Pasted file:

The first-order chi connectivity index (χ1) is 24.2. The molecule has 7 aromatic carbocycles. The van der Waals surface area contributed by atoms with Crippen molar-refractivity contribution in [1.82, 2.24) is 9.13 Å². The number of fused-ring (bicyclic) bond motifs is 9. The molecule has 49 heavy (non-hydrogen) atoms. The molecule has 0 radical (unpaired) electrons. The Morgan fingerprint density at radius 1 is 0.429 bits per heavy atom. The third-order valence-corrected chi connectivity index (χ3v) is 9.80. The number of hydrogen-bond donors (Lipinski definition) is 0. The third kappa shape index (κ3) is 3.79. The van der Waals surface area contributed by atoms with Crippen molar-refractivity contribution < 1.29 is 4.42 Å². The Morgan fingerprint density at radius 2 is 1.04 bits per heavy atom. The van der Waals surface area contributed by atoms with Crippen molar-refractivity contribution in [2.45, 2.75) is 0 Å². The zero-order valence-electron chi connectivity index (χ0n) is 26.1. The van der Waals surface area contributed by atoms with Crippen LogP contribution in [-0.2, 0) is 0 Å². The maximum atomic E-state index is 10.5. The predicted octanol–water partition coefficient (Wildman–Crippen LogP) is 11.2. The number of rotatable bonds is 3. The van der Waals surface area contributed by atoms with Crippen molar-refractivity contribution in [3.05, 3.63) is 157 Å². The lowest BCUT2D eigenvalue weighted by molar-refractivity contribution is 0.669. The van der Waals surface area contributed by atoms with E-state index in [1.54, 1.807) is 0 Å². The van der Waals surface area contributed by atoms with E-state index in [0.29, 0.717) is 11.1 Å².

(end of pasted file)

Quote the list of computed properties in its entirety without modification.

The first-order chi connectivity index (χ1) is 24.2. The molecule has 7 aromatic carbocycles. The van der Waals surface area contributed by atoms with Crippen molar-refractivity contribution in [1.82, 2.24) is 9.13 Å². The number of fused-ring (bicyclic) bond motifs is 9. The molecule has 49 heavy (non-hydrogen) atoms. The molecule has 0 radical (unpaired) electrons. The Morgan fingerprint density at radius 1 is 0.429 bits per heavy atom. The third-order valence-corrected chi connectivity index (χ3v) is 9.80. The number of hydrogen-bond donors (Lipinski definition) is 0. The third kappa shape index (κ3) is 3.79. The van der Waals surface area contributed by atoms with Crippen molar-refractivity contribution < 1.29 is 4.42 Å². The Morgan fingerprint density at radius 2 is 1.04 bits per heavy atom. The van der Waals surface area contributed by atoms with Crippen molar-refractivity contribution in [2.45, 2.75) is 0 Å². The zero-order valence-electron chi connectivity index (χ0n) is 26.1. The van der Waals surface area contributed by atoms with Crippen LogP contribution in [-0.2, 0) is 0 Å². The maximum atomic E-state index is 10.5. The predicted octanol–water partition coefficient (Wildman–Crippen LogP) is 11.2. The number of rotatable bonds is 3. The van der Waals surface area contributed by atoms with Crippen molar-refractivity contribution in [3.05, 3.63) is 157 Å². The lowest BCUT2D eigenvalue weighted by molar-refractivity contribution is 0.669. The van der Waals surface area contributed by atoms with E-state index in [1.54, 1.807) is 0 Å². The van der Waals surface area contributed by atoms with E-state index in [0.29, 0.717) is 11.1 Å².